Following on from my previous post regarding AFP and iSCSI benchmarks i’ve decided (after many requests) to post a few raw benchmarks of the system gathered by bonnie++, the environment is as follows:
CPU: Athlon 64 3700+
RAM: 2gb DDR400
Controllers: 2x SATA-II and 1x SATA-I
Hard Drives: 7x Samsung 2tb Spinpoint F3 5600 RPM
OS: NexentaStor 3
ZFS Config: Standard raidz1 with dedup=off and compression=off
So I gathered a few results… after some annoying results I found a bottleneck in my system on 1 of the drives that seemed to bring the benchmark result down greatly, however once this was worked out I acheived the following: …
Hi everyone! I keep getting lots of emails from people asking where they can buy xyz to complete the tutorials and try out some of the things listed on CaptainGeek, well after I kept emailing people the same links i had a thought, why not setup an amazon affiliate store. Basically, i’ve setup a small amazon site with a small selection of products (only those used for the tutorials on this site + related ones), purchases and payments are handled by amazon, however a small percentage of the sale goes to helping fund the server this website is hosted on AT NO EXTRA COST TO YOU 🙂 so its a win win situation, please use the links whenever you can.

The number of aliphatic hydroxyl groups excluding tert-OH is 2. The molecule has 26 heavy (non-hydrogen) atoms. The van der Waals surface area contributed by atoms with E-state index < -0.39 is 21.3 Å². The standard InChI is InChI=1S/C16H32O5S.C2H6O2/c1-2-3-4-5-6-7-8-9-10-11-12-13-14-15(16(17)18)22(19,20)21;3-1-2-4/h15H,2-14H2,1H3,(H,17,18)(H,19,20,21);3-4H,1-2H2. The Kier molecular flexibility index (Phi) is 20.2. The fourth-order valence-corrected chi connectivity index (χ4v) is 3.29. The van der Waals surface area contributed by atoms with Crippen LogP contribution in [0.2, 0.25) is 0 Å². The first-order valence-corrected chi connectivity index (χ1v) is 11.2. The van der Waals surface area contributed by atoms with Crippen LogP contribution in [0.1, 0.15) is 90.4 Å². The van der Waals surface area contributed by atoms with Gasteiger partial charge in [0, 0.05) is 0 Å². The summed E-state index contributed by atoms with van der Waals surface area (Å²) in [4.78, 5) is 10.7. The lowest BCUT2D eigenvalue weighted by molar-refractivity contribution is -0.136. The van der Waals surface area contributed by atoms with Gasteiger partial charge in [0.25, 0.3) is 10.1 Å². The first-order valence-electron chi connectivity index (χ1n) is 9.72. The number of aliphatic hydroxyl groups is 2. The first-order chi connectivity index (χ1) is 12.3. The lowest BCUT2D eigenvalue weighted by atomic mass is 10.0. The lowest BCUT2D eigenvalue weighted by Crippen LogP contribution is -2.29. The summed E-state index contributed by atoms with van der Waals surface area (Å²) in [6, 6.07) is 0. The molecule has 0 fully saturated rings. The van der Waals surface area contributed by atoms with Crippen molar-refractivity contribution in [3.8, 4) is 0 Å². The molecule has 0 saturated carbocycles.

Have you seen the Drobo box? it’s a SAN that allows you to create giant volumes and hot swap out hard drives at will with failure tolerance… bad news, is that it costs close to £1000 even without the drives, i’ll explain how to make a better one… for free! =).
ZFS (Zettabyte Filing System) is Sun’s newest file-system offering, its supported on FreeBSD / Solaris natively and Mac OS X / Linux / Windows via third-party utilities. I’m gonna keep this guide, simple, short and sweet, so i’ll bullet list the main features that wow people about ZFS =)
- It can store up to 340 quadrillion zettabytes of data (no other production filing system can do this)
- It checksum’s your data on the fly so you can check for integrity by “scrubbing” it (identifying broken drives before they completely die)
- It supports every raid configuration you can think of natively and doesn’t suffer from the raid5 data-hole.
- You can create snapshots of your data that do not waste hdd capacity.
- Volumes or “Pools” can be expanded at any time, so you can start with a 2tb raid, and increase it to a 10tb raid with no data loss.
- You can mix/match capacities, brands, rpm’s of drives.
- Its reliable* (on officially supported incarnations anyway)
- Its a memory whore (don’t try it unless you have 2gb ram on your system)
- Its supported in the latest version of FreeNAS (0.7)
- Allows hotplugging of drives when one fails (so you don’t lose data/time)
- Hotspares are supported
- Can be easily transferred / transported to any other ZFS supported system without extensive configuration or any data loss.
- Its free free free free (under CDDL).
Think of a hardware raid5 or a geom_concat/raid and then think about those again, but without any of the issues / flaws they have… thats what ZFS is! =)
So lets get started, I’ll run through creating and bringing a ZFS raid online first, and then some maintenance commands afterwards. I suggest trying this on a …